There is really no such thing as “the best time to divorce.” There may be factors that will make it easier, or a situation that makes it imperative, but it is never the goal of a newlywed couple to end up in the divorce courts. That being said, depending on your situation, there may be better times than others to file.
If you are in an abusive relationship, whether it is focused on you, your child, or both, the time to get out is now. Staying in the marriage and attempting to fix things only puts you and your child at risk for further harm. If you stay you could end up losing your child, as the courts may feel you did not do enough to protect him/her from the abusive parent.
However, filing for divorce while still living in the home could end up with disastrous consequences. You will want to find somewhere that you can go in order to be safe from the repercussions that you might face from your spouse once you file. There are many domestic violence shelters available to help displaced families. These shelters are able to provide a home, legal support, and advocates to help you establish a safer living situation for you and your children.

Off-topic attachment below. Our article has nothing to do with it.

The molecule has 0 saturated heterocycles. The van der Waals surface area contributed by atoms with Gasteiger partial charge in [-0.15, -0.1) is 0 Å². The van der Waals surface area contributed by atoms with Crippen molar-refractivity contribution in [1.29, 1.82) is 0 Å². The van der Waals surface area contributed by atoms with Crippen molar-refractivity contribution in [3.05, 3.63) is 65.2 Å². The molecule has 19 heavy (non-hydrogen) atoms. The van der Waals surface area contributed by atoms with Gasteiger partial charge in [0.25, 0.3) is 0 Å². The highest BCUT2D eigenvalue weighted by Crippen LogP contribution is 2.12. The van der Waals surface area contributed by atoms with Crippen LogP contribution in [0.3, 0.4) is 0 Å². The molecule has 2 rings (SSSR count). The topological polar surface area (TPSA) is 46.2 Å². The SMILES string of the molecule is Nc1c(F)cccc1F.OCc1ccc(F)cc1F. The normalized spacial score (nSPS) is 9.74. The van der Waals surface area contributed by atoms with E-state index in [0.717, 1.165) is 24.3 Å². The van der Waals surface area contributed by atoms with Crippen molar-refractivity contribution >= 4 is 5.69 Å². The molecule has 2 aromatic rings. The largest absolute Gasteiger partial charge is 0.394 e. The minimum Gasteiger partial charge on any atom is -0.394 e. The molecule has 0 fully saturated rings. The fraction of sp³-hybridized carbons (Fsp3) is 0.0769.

Filing for divorce can be an expensive endeavor, so before you leave, you will want to look at your financial situation. If you are the breadwinner, you will most likely be looking at spousal and/or child support, and you will want to talk to an attorney about your financial liability. If you are a stay-at-home parent, you could be looking at a significant loss of support. You will need to look at how this will impact your current work situation, and if you will need to go get employment outside of the home.
Impact on Children
Children almost never respond positively to their parents getting divorced, but you can reduce the amount of impact that it has on them by the ways in which you handle the timing of the situation. If the child is present during repeated arguments and the home has become a battlefield, you will want to divorce quickly so as to remove that stress from your child’s life. After the age of five, and before the age of 18, are the years when a divorce will have the most impact on your child and their development. If you can wait until most of their formative years have passed, it will undoubtedly be easier on your children, as the older they are the more capable they are of understanding the situation.